Many experts agree that when trying to quit smoking that avoiding your craving triggers doesn’t work but acknowledging and accepting them does.
Additionally, downloading an app which employs this approach could increase one’s odds of quitting, this according to a study found in JAMA Internal Medicine.
The authors of study claim that avoidance creates a paradox in which avoidance actually creates more of the feeling on is trying to avoid.
On the other hand, one problem with the tech assisted approach is the availability of technology itself. People trying to quit need a phone, a phone plan and an app (which may or may not be free). While for many of smartphones may feel ubiquitous many Americans below the poverty line do not possess a smartphone.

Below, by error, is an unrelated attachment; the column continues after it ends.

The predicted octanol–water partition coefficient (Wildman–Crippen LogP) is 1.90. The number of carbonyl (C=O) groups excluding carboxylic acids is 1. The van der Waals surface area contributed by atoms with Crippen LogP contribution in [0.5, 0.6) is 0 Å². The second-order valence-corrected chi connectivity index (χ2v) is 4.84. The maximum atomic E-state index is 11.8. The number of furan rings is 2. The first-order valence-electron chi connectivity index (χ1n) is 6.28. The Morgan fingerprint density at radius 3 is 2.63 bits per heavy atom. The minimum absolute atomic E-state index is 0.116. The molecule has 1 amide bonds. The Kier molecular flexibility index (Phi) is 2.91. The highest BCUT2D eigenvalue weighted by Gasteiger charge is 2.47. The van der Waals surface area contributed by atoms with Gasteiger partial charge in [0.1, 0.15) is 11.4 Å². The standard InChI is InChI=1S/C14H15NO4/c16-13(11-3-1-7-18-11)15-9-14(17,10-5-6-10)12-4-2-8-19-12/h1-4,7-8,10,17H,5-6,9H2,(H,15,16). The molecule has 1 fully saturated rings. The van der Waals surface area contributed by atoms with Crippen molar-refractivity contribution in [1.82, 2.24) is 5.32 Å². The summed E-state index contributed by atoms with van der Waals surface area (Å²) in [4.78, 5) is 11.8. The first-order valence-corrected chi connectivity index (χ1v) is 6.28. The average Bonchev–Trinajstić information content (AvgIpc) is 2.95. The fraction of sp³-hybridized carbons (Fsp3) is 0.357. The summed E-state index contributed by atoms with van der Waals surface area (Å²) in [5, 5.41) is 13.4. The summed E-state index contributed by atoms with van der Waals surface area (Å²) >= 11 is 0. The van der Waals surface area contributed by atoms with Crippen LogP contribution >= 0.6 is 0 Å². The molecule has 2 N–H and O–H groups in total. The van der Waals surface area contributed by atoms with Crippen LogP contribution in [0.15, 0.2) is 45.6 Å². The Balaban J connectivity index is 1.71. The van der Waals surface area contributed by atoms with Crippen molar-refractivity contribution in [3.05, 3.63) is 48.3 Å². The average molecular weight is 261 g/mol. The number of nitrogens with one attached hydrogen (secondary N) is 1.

Even though smoking tobacco is now at a record low in the U.S. some 34 million Americans still smoke.
The researchers could not rely on simple data provided by the app companies so had to conduct their own study to generate more accurate data. They created a randomized clinical test in which smokers using two different apps were compared. They found that the app assisted acceptance to avoid cravings method was 50% more effective.